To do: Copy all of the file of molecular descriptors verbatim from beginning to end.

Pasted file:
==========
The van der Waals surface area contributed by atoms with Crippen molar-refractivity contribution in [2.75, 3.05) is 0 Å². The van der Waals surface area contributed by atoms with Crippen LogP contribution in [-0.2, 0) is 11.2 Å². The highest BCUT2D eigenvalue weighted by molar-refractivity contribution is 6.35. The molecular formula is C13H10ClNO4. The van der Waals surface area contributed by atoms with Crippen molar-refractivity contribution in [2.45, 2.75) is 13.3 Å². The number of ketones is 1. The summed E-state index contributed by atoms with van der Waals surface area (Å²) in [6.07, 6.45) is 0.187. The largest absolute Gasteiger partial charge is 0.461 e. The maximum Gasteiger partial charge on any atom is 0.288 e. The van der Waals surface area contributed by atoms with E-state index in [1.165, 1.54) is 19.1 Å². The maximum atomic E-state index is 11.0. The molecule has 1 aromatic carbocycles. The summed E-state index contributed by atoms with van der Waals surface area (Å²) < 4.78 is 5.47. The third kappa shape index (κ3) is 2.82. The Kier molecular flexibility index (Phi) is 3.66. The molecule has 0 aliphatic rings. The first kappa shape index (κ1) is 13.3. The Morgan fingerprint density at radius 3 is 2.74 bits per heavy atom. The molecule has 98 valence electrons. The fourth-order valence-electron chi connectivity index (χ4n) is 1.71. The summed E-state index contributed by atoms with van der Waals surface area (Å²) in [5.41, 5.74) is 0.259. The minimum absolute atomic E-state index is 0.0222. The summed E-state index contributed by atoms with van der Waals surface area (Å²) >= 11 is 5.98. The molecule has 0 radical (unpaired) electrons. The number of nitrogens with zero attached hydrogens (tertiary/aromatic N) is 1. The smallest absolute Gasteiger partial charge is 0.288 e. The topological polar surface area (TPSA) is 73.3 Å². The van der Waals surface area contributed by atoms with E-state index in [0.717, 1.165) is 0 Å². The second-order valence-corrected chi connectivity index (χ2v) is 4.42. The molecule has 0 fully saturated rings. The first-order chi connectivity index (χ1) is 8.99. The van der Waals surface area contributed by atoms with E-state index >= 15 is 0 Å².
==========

The van der Waals surface area contributed by atoms with Crippen molar-refractivity contribution in [2.75, 3.05) is 0 Å². The van der Waals surface area contributed by atoms with Crippen LogP contribution in [-0.2, 0) is 11.2 Å². The highest BCUT2D eigenvalue weighted by molar-refractivity contribution is 6.35. The molecular formula is C13H10ClNO4. The van der Waals surface area contributed by atoms with Crippen molar-refractivity contribution in [2.45, 2.75) is 13.3 Å². The number of ketones is 1. The summed E-state index contributed by atoms with van der Waals surface area (Å²) in [6.07, 6.45) is 0.187. The largest absolute Gasteiger partial charge is 0.461 e. The maximum Gasteiger partial charge on any atom is 0.288 e. The van der Waals surface area contributed by atoms with E-state index in [1.165, 1.54) is 19.1 Å². The maximum atomic E-state index is 11.0. The molecule has 1 aromatic carbocycles. The summed E-state index contributed by atoms with van der Waals surface area (Å²) < 4.78 is 5.47. The third kappa shape index (κ3) is 2.82. The Kier molecular flexibility index (Phi) is 3.66. The molecule has 0 aliphatic rings. The first kappa shape index (κ1) is 13.3. The Morgan fingerprint density at radius 3 is 2.74 bits per heavy atom. The molecule has 98 valence electrons. The fourth-order valence-electron chi connectivity index (χ4n) is 1.71. The summed E-state index contributed by atoms with van der Waals surface area (Å²) in [5.41, 5.74) is 0.259. The minimum absolute atomic E-state index is 0.0222. The summed E-state index contributed by atoms with van der Waals surface area (Å²) >= 11 is 5.98. The molecule has 0 radical (unpaired) electrons. The number of nitrogens with zero attached hydrogens (tertiary/aromatic N) is 1. The smallest absolute Gasteiger partial charge is 0.288 e. The topological polar surface area (TPSA) is 73.3 Å². The van der Waals surface area contributed by atoms with E-state index in [0.717, 1.165) is 0 Å². The second-order valence-corrected chi connectivity index (χ2v) is 4.42. The molecule has 0 fully saturated rings. The first-order chi connectivity index (χ1) is 8.99. The van der Waals surface area contributed by atoms with E-state index >= 15 is 0 Å².